- Eldon Peterson
What Was I Thinking?
I’m sure that there have been times when you have asked yourself the rhetorical question, “What was I thinking?” However, have you ever noticed the arrogance imbedded in the question?
Recently I stopped to fill up my car with gas and while all lanes were open, for some reason I pulled up to a pump on the opposite side of where my tank is. No problem, I would stretch the hose as I have done before. As the tank was filling, just as I began washing the rear window, the nozzle came out and sprayed me and the car with gas. What was I thinking?
In hindsight there were countless things that I could have, should have, done differently. I could have moved my car so I didn’t have to stretch the hose so far; I should have stood there and held the nozzle. Of course, I would have done these things if I’d known that the nozzle would come out, but I couldn’t expect the unexpected.
How have you experienced similar things in your life? In arrogance have you condemned yourself for what is clear in hindsight? It is arrogance because we’re condemning ourselves for failing to do something that is outside of our ability to know. We are not omniscient.
An example of this is seen in the story of Peter, one of Jesus’ disciple. Peter is the kind of guy who acted or spoke without fully considering his actions or words. As Jesus led his disciples to the Mount of Olives prior to his arrest, we read, “On the way, Jesus told them, ‘Tonight all of you will desert me. For the Scriptures say, ‘God will strike the Shepherd, and the sheep of the flock will be scattered.’”(Matthew 26:31)
How would you respond if someone you loved suggested that you would abandon them in their hour of need? Would you want more information or would you become defensive and declare, “Never!” Peter chose the latter. “Peter declared, “Even if everyone else deserts you, I will never desert you.” (Matthew 26:33) I imagine that the other disciples would have been either nodding their heads in agreement, “Neither would I desert you!” or annoyed with Peter for suggesting that he was the only one who would stand with Jesus.
Of course Jesus knew Peter’s heart. As well intentioned as Peter’s words may have been, he was unable to do what he was declaring he could do by his own self-determination. Jesus tells him as much saying, “I tell you the truth, Peter—this very night, before the rooster crows, you will deny three times that you even know me.” (Matthew 26:34)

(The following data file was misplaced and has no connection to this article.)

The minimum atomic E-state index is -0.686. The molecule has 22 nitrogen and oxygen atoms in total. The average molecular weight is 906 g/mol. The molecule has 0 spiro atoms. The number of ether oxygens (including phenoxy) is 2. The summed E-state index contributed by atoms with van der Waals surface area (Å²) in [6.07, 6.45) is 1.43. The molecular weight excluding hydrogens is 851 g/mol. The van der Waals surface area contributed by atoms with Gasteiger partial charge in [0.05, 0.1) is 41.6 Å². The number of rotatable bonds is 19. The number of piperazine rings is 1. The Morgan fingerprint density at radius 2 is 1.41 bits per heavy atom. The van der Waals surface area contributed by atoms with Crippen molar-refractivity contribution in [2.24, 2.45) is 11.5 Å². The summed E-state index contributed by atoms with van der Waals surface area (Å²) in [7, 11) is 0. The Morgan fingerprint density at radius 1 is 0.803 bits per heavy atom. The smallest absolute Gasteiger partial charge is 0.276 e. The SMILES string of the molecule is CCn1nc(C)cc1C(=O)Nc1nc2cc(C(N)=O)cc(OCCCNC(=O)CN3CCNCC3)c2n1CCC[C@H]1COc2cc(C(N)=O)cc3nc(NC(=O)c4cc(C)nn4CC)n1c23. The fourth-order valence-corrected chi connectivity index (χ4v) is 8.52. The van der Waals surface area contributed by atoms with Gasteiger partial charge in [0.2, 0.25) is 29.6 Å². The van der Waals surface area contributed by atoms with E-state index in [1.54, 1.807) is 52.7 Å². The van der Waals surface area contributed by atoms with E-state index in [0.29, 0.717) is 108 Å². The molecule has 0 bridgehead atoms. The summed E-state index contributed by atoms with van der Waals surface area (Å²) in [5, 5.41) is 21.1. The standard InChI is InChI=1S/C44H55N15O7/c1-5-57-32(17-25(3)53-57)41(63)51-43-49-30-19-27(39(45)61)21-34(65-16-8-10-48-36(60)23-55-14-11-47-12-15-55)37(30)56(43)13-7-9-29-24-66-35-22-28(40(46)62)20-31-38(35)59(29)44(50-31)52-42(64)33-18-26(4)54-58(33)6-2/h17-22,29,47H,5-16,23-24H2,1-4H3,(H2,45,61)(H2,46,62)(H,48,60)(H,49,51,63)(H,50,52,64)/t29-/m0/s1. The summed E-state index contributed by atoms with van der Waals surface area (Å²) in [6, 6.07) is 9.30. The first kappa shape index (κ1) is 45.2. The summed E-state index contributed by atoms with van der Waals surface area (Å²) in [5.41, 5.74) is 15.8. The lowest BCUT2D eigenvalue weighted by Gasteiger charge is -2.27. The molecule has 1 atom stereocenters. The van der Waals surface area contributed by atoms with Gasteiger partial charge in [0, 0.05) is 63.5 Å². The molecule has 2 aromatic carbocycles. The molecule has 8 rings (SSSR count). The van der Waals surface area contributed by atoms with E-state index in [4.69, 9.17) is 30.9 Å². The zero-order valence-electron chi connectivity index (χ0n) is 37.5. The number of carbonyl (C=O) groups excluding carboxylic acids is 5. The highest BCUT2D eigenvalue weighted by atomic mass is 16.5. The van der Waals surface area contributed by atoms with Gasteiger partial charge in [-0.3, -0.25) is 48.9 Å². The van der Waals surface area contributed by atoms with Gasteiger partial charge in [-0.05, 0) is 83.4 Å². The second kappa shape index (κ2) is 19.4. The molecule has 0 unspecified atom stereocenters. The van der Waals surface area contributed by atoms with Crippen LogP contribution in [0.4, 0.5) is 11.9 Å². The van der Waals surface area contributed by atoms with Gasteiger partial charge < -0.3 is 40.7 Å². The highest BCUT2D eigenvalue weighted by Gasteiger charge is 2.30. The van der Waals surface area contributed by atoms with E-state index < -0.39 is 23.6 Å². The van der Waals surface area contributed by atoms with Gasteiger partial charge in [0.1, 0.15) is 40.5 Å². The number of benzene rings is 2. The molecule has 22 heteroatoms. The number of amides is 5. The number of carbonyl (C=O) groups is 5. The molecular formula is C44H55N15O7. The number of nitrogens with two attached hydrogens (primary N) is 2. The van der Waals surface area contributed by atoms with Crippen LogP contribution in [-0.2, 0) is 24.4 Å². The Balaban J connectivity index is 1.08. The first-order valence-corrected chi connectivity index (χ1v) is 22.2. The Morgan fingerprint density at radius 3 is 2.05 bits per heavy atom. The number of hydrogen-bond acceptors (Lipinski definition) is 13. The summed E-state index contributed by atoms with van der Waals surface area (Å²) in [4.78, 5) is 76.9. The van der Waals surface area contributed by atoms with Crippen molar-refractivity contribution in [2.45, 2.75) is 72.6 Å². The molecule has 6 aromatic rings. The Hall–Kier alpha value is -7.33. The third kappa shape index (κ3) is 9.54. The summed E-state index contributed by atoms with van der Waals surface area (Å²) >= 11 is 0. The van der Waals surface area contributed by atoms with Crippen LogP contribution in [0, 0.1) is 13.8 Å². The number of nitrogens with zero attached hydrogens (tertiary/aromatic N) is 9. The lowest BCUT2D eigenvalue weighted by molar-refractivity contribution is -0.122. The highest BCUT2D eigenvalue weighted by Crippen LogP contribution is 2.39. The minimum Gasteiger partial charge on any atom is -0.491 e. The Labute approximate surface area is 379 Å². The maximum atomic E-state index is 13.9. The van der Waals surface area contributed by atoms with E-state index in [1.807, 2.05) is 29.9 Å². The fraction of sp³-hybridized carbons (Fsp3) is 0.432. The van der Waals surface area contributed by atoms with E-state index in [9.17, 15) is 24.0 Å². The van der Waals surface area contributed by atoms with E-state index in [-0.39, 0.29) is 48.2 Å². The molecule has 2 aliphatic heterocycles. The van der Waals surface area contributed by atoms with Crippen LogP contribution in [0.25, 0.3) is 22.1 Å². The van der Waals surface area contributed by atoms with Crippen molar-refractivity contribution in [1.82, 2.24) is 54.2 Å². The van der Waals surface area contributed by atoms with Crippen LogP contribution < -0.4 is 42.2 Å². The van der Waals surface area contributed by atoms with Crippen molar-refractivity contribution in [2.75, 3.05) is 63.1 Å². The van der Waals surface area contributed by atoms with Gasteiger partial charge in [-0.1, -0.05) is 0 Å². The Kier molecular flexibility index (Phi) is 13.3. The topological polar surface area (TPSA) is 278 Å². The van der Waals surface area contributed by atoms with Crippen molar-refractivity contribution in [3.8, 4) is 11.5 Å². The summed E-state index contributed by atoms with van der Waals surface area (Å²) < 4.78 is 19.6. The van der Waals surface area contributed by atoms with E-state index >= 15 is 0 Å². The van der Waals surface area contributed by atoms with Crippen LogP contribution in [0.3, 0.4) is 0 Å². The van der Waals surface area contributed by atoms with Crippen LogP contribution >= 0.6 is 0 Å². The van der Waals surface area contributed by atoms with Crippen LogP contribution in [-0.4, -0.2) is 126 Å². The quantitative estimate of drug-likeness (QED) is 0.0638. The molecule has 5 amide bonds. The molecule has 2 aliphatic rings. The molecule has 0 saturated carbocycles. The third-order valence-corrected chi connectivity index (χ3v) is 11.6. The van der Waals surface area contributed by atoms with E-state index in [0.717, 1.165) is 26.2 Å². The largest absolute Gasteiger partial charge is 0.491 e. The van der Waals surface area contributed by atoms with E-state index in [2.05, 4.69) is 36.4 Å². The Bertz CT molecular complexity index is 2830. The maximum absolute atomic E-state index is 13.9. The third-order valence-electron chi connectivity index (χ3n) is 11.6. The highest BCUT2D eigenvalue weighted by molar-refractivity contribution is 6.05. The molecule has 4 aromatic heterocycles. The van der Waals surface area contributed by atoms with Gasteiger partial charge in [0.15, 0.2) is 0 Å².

Possibly rather than being humbled by such words, we too might have been defensive and arrogantly declare as Peter does, ““No!... Even if I have to die with you, I will never deny you!” (Matthew 26:35) However, in just a few hours Jesus’ words would prove to be true as Peter denies being a follower of Christ. Peter is left broken and he goes away weeping bitterly. His failure to do what he had arrogantly declared he would do leaves him feeling hopeless.
Of course, Peter isn’t alone. When we fail, when we fall short, where do our minds go? Are we filled with self-righteousness asking, “How could I…?” Or am I broken, crying out to God to give him thanks that he could love an arrogant sinner like me? Obviously, we know that the later response is the better one, the right one, but unfortunately it is not always the one that we choose.
When we mess up, what will we focus on? Will we arrogantly wonder, “What was I thinking?” as if we are above making mistakes, or in brokenness and humility will we confess our failure and seek after the Lord? Peter learned that his hope wouldn’t be found in his own self-determination to do the right thing but from trusting in the Lord.
Certainly, it is good to learn from our mistakes; next time I will be more mindful as to how far I will stretch the gas hose. But there is more for us to learn. We must humbly see that our hope is not found in what we have determined we can or will do. Our hope comes from what Christ has done for us. When I understand this, then I will know the secure hope that is mine as I rest in Jesus’ promise “seek first his kingdom and his righteousness will be given to you.” (Matthew 6:33)